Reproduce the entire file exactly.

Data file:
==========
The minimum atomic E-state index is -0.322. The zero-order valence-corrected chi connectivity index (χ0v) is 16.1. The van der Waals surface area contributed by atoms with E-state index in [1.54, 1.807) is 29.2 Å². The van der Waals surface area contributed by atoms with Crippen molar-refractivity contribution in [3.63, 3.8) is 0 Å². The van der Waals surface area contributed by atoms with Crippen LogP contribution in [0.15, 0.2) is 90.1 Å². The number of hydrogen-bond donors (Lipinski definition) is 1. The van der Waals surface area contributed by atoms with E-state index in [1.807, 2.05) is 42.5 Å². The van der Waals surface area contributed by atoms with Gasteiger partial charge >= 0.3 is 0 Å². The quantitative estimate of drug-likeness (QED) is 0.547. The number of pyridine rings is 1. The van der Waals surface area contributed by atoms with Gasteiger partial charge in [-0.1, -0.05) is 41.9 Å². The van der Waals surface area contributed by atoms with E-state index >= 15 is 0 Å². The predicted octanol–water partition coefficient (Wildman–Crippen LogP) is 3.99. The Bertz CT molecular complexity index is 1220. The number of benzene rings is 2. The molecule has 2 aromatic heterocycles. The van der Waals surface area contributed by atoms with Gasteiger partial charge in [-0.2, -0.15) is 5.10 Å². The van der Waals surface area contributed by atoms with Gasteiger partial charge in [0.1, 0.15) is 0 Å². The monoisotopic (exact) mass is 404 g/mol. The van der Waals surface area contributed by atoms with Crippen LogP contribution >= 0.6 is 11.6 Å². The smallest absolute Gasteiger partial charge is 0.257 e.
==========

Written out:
The minimum atomic E-state index is -0.322. The zero-order valence-corrected chi connectivity index (χ0v) is 16.1. The van der Waals surface area contributed by atoms with E-state index in [1.54, 1.807) is 29.2 Å². The van der Waals surface area contributed by atoms with Crippen molar-refractivity contribution in [3.63, 3.8) is 0 Å². The van der Waals surface area contributed by atoms with Crippen LogP contribution in [0.15, 0.2) is 90.1 Å². The number of hydrogen-bond donors (Lipinski definition) is 1. The van der Waals surface area contributed by atoms with E-state index in [1.807, 2.05) is 42.5 Å². The van der Waals surface area contributed by atoms with Gasteiger partial charge >= 0.3 is 0 Å². The quantitative estimate of drug-likeness (QED) is 0.547. The number of pyridine rings is 1. The van der Waals surface area contributed by atoms with Gasteiger partial charge in [-0.1, -0.05) is 41.9 Å². The van der Waals surface area contributed by atoms with E-state index >= 15 is 0 Å². The predicted octanol–water partition coefficient (Wildman–Crippen LogP) is 3.99. The Bertz CT molecular complexity index is 1220. The number of benzene rings is 2. The molecule has 2 aromatic heterocycles. The van der Waals surface area contributed by atoms with Gasteiger partial charge in [-0.2, -0.15) is 5.10 Å². The van der Waals surface area contributed by atoms with Gasteiger partial charge in [0.1, 0.15) is 0 Å². The monoisotopic (exact) mass is 404 g/mol. The van der Waals surface area contributed by atoms with Crippen LogP contribution >= 0.6 is 11.6 Å². The smallest absolute Gasteiger partial charge is 0.257 e.